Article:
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Control system

This summary has been archived and will not be updated, because the summarised document is no longer in force or does not reflect the current situation.

Control system

The Regulation places more emphasis on control. It extends its scope from conservation measures to the implementation of structural policy and measures linked to the marketing, transport and sale of fishery products. It defines the Member States’ and Commission’s roles with regard to control and also sets out penalties for non-compliance.


Council Regulation (EEC) No 2847/93 of 12 October 1993 establishing a control system applicable to the common fisheries policy [see Amending acts].


The Regulation requires Member States to monitor the implementation of the common fisheries policy (CFP). It is the Commission’s duty to ensure that Member States monitor and prevent irregularities in an equitable manner. The purpose of the Regulation is to enforce compliance with resource conservation measures and collect all the information needed to set the quotas for the following year.

The system applies to Member State waters and territories, including activities by vessels flying a third-country flag and Community vessels on the high seas or in third-country waters.

Monitoring fishing vessels and their activities

Every Member State must establish a satellite-based vessel monitoring system (VMS) or a viable alternative to enable vessels to communicate their position and fishing effort reports to the fishery monitoring centres. The Regulation defines the scope of VMS and also stipulates that data from the system must be computer-readable.

Catch monitoring

Catch monitoring enables the Commission and Member States to know when quotas are fully used up. For that purpose, the Regulation stipulates that:

  • masters and owners must keep a logbook and notify the coastal Member State, at least four hours in advance, of the landing location, the time of arrival and the quantities of each species to be landed;
  • buyers must send auction centres a sales note or, if products are put up for sale at a later stage or not at all, owners must produce a take-over declaration;
  • transporters must forward a transport document to the competent authorities;
  • masters must have authorisation to carry out transshipment operations.

For each of the above documents the Regulation defines:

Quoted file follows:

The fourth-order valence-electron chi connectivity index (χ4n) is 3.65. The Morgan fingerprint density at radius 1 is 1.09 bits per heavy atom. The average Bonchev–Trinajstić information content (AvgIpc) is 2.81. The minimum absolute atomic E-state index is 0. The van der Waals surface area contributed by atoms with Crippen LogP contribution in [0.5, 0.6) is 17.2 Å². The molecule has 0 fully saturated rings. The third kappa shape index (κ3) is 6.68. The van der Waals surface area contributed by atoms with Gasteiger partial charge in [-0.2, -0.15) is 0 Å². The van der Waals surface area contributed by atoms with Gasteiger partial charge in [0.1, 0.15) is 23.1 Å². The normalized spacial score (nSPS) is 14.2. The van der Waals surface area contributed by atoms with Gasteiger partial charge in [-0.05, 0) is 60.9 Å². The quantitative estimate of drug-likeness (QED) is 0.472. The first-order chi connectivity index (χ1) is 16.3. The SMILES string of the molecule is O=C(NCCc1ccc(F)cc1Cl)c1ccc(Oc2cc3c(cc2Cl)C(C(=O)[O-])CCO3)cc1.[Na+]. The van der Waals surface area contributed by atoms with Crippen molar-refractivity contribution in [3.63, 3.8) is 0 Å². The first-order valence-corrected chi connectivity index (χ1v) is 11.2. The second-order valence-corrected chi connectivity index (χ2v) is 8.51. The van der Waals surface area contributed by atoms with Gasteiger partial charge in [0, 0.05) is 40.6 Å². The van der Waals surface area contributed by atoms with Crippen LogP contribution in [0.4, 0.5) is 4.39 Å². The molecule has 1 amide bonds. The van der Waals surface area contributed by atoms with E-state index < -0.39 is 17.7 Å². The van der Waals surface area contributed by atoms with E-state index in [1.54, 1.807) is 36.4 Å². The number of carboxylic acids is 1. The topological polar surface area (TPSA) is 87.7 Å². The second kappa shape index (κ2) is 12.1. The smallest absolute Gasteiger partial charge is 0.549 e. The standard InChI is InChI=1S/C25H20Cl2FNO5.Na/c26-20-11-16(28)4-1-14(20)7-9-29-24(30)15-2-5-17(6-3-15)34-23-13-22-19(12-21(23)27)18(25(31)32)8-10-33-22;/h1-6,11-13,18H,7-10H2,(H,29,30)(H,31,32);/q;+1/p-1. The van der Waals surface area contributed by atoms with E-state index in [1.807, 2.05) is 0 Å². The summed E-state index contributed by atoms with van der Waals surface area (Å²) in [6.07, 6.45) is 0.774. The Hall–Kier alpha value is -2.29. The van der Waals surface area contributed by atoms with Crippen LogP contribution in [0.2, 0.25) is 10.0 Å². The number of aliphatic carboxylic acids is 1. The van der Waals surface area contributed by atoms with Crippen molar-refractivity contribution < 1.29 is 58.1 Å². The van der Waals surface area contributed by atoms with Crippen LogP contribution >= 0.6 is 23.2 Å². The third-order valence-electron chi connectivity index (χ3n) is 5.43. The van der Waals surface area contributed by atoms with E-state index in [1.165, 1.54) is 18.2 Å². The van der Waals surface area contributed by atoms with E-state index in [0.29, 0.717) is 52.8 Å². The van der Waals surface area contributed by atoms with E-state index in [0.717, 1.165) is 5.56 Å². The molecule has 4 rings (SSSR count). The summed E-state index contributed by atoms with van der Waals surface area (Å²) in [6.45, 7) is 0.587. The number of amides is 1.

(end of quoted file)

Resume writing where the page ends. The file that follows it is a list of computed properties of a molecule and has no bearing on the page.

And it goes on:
• the obligatory information;
  • the exemptions from producing them;
  • the methods and deadlines for their receipt.

Member States must establish a validation system, including a database to facilitate the monitoring and verification of data by cross-checking. In the case of exemptions from the obligation to produce the documents for certain ports which do not possess a sufficiently developed administrative structure or for vessels whose catch does not exceed 50 kg, Member States must take samples to assess the size of the catches.

Member States must notify the Commission:

  • before the 15th of each month, of the quantities landed of each stock or group of stocks subject to a total admissible catch (TAC) and the estimated date on which 70% of the quota available to the Member State will be exhausted; after that date, notifications must become more frequent;
  • before the end of the first month of each calendar quarter, of the quantities landed of other Community stocks not subject to a TAC and of catches on the high seas and in third-country waters.

The Commission must ensure that the notifications received are available to the Member States in computer-readable form and must publish reports.

Fishing effort monitoring

Certain fishing areas are subject to fishing effort limitations, and Community vessels need a permit to fish in them.

In addition, masters of authorised vessels must forward fishing effort reports before entering and before leaving those areas, indicating catches held on board, in kilograms live weight, for each species. The Regulation also sets out the rules for communicating information to Member States, which must ensure that fishing effort reports are recorded in a computer-readable form.